Building off the example of the Agassiz-Gray controversy, Science and the Social Good continues the inquiry into natural science as a bridge between the social and the scientific. Beginning with the Civil War and the creation of a recognizably modern America and continuing forward to the emergence of environmentalism as a political force a century later, this work attempts to understand the evolving internal paradigms and external political forces that impacted the design of purpose of American natural science.



This project is not intended to be encyclopedic. In fact, the narrative is framed by cultural biographies of just three scientists—geologist Clarence King (1842-1901), forester Robert Marshall (1901-1939), and biologist Rachel Carson (1907-1964). I do not suggest that these three are the perfect representations of the age, other equally viable scientists—John Muir, Frederick Clemens, Alice Hamilton, Barry Commoner—could have appeared in these pages, but like Louis Agassiz and Asa Gray, this trio is significant as they directed their professional careers to finding a social application for their scientific work. Each achieved a marked level of achievement in the process. King, explorer, author, and founding director of the United States Geological Survey, was celebrated by his contemporaries, including Henry Adams and William Dean Howells, as the most able man of his generation. The youngest man elected to the National Academy of Arts and Sciences, King was as comfortable in the royal courts of Europe as he was the geological field camps of the American West. Marshall had the wealth and education to move in similar circles, but chose another path. In the mid-1930s, he organized the powerful environmental advocacy group, The Wilderness Society, and transformed the face of natural preservation in America. With a commitment to social justice, Marshall blended forest ecology and pragmatic philosophy to craft a natural science ethic that influenced the contours of early twentieth century American political life. Rachel Carson deservedly gets credit for launching the modern environmental movement with her 1962 classic, Silent Spring. Her books sold millions of copies and made a generation of Americans aware of the social costs inherent in the human manipulation of the natural world. What follows is an environmental history of the social context of their natural science.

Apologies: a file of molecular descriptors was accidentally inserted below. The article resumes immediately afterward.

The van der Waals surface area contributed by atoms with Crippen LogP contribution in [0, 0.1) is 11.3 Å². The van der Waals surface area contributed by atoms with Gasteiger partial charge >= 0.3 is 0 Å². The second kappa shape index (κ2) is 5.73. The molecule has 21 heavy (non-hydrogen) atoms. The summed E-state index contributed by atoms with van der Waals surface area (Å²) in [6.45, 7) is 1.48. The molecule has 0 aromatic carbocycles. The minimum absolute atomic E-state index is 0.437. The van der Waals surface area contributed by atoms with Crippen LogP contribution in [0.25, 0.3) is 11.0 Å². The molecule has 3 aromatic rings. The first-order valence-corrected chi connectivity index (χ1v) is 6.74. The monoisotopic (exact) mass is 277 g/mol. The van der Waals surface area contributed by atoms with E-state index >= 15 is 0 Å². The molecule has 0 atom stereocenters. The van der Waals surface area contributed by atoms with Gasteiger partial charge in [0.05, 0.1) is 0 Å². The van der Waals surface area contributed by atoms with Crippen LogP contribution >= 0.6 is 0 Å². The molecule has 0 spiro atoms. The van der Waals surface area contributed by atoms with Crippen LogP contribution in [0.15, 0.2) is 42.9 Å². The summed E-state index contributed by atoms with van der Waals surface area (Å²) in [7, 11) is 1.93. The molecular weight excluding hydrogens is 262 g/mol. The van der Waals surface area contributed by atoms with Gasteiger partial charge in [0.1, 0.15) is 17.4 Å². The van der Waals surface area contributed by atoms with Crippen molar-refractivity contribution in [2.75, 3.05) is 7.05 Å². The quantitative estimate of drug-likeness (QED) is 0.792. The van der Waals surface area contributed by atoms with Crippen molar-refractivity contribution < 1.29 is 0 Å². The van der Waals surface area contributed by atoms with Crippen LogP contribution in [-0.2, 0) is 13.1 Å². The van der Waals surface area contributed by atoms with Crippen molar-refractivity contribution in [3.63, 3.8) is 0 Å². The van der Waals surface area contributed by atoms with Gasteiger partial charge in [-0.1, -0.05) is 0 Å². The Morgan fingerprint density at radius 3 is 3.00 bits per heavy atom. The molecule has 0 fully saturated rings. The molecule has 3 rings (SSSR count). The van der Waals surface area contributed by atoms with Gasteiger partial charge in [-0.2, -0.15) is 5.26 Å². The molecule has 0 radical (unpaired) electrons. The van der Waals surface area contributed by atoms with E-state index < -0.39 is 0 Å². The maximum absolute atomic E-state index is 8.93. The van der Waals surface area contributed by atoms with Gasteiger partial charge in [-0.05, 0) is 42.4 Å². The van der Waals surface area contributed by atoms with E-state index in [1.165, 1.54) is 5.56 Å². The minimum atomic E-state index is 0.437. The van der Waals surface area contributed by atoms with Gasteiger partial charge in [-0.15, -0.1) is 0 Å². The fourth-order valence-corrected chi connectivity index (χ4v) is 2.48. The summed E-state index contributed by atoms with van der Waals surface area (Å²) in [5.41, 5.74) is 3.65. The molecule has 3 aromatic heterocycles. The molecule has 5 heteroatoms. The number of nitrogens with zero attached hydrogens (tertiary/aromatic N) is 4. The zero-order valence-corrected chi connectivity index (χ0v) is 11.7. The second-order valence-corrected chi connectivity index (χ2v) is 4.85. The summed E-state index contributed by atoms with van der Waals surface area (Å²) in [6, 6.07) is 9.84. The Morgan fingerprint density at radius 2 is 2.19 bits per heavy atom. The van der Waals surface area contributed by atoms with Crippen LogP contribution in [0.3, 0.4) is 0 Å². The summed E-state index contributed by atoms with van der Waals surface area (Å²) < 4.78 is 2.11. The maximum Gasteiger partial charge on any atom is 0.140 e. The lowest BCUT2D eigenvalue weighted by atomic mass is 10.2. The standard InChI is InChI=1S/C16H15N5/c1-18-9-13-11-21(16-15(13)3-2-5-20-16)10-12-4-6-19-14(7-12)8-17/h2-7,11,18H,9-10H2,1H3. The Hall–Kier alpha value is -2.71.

Natural science is a slippery term. Often confused with natural history, sometimes synonymous with life science, it includes a range of scientific disciplines including physics, chemistry, and biology and more specialized disciplines like population ecology, neurobiology, and climatology. The research interests of the chosen three narrow the range of natural sciences considered in this study and here too other natural sciences could have informed this work. But within this limited definition of natural science, their fields are as significant as their biography. In the late nineteenth century, interwar period, and post-World War II era, King’s geology, Marshall’s forest ecology, and Carson’s biology engaged large social issues of the day. Many of the central scientific debates of Victorian America, for example, involved evolution. Questions about evolution occupied the practices of many fields, but few as directly as geology. With a collective research emphasis on revealing the age and formation of the earth, nineteenth century geology was critical to unraveling the scientific puzzle of evolution. Similarly, Carson worked as a biologist in an age of atomic science. The dawn of the nuclear age and the easy manipulation of the physical world brought questions of life and purpose to the foreground, issues that held real traction within the biological sciences. Even Marshall’s forestry, hardly a field brimming with social appeal, involved fundamental questions about state responsibility and care of natural resources in an era of economic collapse and social upheaval.